Monday Bolts – 5.16.16
David Thorpe of ESPN has Russ and KD tied for playoff MVP: “The wide pin-down that
Durant comes off to shoot his short curl jumper is pretty unstoppable, and the Thunder use it whenever they just have to get a good look. But what helped Durant so much in this series was his aggressive and athletic rim attacks. This was the MVP Durant. He combines skill and craft with athleticism on that tall and long frame. Durant poured in 78 points on 49 shots in the Thunder’s past two home wins, all against one of the best defenses in NBA history. And now, to beat the Warriors, every Thunder player has to genuinely believe they can, a process far more possible when they saw Durant do what he did to the Spurs.”
Andrew Schlecht for Vantage on Kanter’s defense: “The only stats that are better from the regular season are his blocks and marginally his TO Forced. Those have been impactful and noticeable to the common fan. He looks like a better defender when he blocks shots. But he was actually better overall in the regular season. His defensive activity rate was higher, he has a lower Points Against per Shot, he denied more passes, and he fouled less. My point is that he has been this player all season. He has been an excellent addition to the Thunder bench and a clear Sixth Man of the Year candidate. The big test for Kanter has been elite teams and the playoffs, and he’s passed the test so far against the historic San Antonio Spurs. He’s been more than “playable”; he’s been key to the Thunder closing games. Donovan is playing to Kanter’s strengths, and it is paying off well for Sam Presti and the Thunder.”
Ethan Strauss of ESPN.com: “In three games against the Warriors, the Thunder rebounded 29 percent of their misses for 45 total second-chance points. That outcome isn’t shocking, considering Oklahoma City is, by a fair margin, the best offensive rebounding team in basketball. Apart from Westbrook’s flying forays into the paint and Durant’s unheralded glass work, the Thunder boast two players, Adams and Kanter, who rank top 10 in offensive rebounding percentage. Their offensive glasswork is augmented by Durant and Westbrook driving for the kinds of close-in shots that make for easier cutbacks.”
Series preview from Mr. Presti’s Neighborhood.
ESPN Stats and Info: “If slowing Curry down is priority No. 1, then priority No. 1a is probably making sure that Adams and Serge Ibaka are in the game. When the two of them are on the floor, the Thunder defense is the best in the league at protecting the paint, with a qSI in the paint of minus-4.1. To give that some context, the Warriors would be second in the league with a qSI of minus-2.8. Without those two on the floor, however, the Thunder struggle to defend the paint, allowing shooters a qSI of plus-1.2 — which would be the worst in the league. Keeping them both on the floor will be a challenge given the Warriors’ ability to create mismatches with their small lineups, but if the big guys can keep up, then the Thunder have a chance to bring the Warriors’ offense a little bit closer to earth.”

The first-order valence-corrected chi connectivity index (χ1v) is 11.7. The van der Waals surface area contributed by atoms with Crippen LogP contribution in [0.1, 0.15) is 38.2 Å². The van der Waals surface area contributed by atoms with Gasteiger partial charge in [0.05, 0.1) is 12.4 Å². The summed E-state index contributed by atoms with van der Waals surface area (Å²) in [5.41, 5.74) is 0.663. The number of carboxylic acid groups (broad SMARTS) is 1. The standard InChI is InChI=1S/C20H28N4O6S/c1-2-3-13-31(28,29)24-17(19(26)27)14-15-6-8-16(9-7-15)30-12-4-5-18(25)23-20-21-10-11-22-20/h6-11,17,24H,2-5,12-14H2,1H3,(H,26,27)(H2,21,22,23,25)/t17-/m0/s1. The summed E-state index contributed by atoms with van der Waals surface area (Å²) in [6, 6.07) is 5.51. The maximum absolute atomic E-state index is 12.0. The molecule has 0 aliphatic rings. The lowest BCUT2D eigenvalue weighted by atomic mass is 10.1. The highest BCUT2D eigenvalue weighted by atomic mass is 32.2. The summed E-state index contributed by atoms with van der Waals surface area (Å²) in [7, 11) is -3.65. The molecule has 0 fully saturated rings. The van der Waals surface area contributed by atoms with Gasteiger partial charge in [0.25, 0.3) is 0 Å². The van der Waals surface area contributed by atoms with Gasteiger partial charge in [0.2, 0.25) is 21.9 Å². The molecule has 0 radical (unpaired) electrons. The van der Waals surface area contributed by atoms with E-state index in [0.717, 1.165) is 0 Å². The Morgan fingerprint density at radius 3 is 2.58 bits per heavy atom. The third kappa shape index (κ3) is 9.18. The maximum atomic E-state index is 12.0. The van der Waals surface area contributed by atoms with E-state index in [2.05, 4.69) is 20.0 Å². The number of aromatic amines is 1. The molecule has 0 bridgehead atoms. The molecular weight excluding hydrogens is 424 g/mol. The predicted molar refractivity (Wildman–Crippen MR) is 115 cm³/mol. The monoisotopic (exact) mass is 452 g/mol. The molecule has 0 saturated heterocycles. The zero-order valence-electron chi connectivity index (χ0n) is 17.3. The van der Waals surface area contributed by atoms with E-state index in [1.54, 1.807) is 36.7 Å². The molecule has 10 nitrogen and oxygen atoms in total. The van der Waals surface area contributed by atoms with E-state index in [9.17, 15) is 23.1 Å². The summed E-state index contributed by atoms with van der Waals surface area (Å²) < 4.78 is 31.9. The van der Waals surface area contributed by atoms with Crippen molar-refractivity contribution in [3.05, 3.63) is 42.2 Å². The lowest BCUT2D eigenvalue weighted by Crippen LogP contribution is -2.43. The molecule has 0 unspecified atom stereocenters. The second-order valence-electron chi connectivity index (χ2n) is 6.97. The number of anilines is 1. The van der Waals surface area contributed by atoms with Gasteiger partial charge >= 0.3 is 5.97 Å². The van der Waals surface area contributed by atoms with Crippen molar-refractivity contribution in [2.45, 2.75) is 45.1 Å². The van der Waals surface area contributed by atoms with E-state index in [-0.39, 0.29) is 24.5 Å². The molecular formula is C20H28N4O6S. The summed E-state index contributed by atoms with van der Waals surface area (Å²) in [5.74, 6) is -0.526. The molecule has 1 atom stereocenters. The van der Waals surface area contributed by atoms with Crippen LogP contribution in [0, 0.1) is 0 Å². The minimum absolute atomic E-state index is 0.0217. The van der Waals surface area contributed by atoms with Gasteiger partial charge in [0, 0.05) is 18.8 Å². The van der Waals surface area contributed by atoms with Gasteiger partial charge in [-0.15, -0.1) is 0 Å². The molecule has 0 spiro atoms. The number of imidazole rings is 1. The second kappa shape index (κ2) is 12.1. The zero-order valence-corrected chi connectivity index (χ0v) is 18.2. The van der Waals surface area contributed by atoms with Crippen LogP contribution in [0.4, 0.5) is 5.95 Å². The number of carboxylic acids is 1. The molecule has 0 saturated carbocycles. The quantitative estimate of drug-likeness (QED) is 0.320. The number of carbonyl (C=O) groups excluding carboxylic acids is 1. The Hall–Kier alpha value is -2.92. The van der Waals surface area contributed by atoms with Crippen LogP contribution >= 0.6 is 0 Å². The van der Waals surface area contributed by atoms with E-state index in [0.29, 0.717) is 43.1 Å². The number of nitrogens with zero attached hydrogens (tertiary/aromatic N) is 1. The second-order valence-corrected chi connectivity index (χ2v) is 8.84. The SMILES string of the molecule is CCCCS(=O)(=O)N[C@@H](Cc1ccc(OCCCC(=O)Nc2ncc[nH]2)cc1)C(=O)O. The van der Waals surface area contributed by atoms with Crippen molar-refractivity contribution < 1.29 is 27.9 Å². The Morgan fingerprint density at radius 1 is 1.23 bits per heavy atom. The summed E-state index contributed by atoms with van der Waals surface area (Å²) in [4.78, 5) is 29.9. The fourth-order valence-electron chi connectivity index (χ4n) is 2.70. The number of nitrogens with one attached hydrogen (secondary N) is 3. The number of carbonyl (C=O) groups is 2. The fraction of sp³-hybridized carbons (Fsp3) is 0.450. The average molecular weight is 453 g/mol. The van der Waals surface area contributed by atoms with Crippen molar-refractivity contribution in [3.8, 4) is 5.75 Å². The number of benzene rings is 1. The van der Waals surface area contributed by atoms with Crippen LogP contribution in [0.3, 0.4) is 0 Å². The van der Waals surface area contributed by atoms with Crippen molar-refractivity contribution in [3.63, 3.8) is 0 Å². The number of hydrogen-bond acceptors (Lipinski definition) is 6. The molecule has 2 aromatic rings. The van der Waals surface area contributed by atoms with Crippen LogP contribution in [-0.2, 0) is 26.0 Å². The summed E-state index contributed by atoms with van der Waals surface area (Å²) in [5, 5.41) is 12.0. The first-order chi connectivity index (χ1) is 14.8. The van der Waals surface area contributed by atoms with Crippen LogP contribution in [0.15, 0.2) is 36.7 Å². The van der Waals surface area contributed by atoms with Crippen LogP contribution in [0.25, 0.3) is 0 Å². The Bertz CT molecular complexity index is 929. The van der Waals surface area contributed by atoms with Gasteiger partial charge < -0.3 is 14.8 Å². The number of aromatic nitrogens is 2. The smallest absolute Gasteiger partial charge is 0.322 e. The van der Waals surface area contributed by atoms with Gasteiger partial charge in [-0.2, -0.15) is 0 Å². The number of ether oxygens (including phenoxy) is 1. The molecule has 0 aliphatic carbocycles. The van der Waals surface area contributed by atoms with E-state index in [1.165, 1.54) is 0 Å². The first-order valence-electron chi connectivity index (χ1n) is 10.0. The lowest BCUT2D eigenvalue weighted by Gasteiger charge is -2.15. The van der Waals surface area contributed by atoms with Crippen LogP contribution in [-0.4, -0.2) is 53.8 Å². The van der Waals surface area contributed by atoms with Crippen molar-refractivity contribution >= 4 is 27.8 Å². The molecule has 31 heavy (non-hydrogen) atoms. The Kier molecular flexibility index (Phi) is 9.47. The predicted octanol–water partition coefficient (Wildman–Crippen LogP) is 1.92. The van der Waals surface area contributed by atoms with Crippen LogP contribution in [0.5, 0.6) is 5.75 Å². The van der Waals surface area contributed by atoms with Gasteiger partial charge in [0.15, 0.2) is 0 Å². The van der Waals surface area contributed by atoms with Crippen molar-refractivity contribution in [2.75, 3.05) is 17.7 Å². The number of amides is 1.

Kevin Arnovitz of ESPN.com in a 5-on-5: “Didn’t see that coming. It’s easy to forget that when the Thunder are engaged, they can be an incredibly effective defensive unit — quick hands and tree branches everywhere the offense tries to move in the half court. With Adams and Andre Roberson on the floor together, it’s devastating inside and out.”
Sam Amick of USA Today: “Donovan was hired to help the Thunder grow, to evolve, and to eventually guide them toward the championship that has seemed possible ever since Durant and Westbrook blossomed into the league’s most dynamic duo. But to see it all come together so quickly, with Donovan’s Thunder downing Rick Carlisle’s Dallas Mavericks in a five-game first-round series win only to stun a Spurs team that won a franchise-record 67 games during the regular season, is something that few saw coming. And Donovan is doing his part in his NBA playoff debut.”
Anthony Slater: “Donovan is likely to try a similar tactic in this series. Kerr is likely to be ready for it. OKC knows the Warriors want to go small. Golden State knows the Thunder want to stay big. Which just adds another layer to this must-see matchup, which tips off Monday in Oakland.”
Berry Tramel: “Despite what you might have seen or heard, the Warriors do not wake up hot. They do not sink 80 percent of their 3-pointers. They go through long stretches of cold spells. But they warm up. They always warm up. They are like Baylor football; the Bears might have 10 points with four minutes left in the first half, then have 31 points by halftime. The Thunder must weather such flurries. And more importantly, not try to match the Warriors. That means you, Russell Westbrook. And even you, Kevin Durant. The prideful Thunder stars are as macho as the next superstar. When Curry and Thompson and Green ignite Golden State fireworks, there’s a tendency to want to replicate their feats. Fall to that temptation, and the Thunder can’t survive.”
Matt Moore of CBSSports.com: “Are there things we at least feel like the Thunder can exploit offensively? I feel like they should be able to attack the rim. The Warriors clog it, but with the attention they have to pay on the perimeter, there will be chances. Finishing at the rim is going to be so, so important throughout this series for OKC. Not just for Westbrook, who struggled but eventually adjusted vs. San Antonio, but for Waiters and those guys as well.”
Apologies on the late Bolts. The West Coast is hard.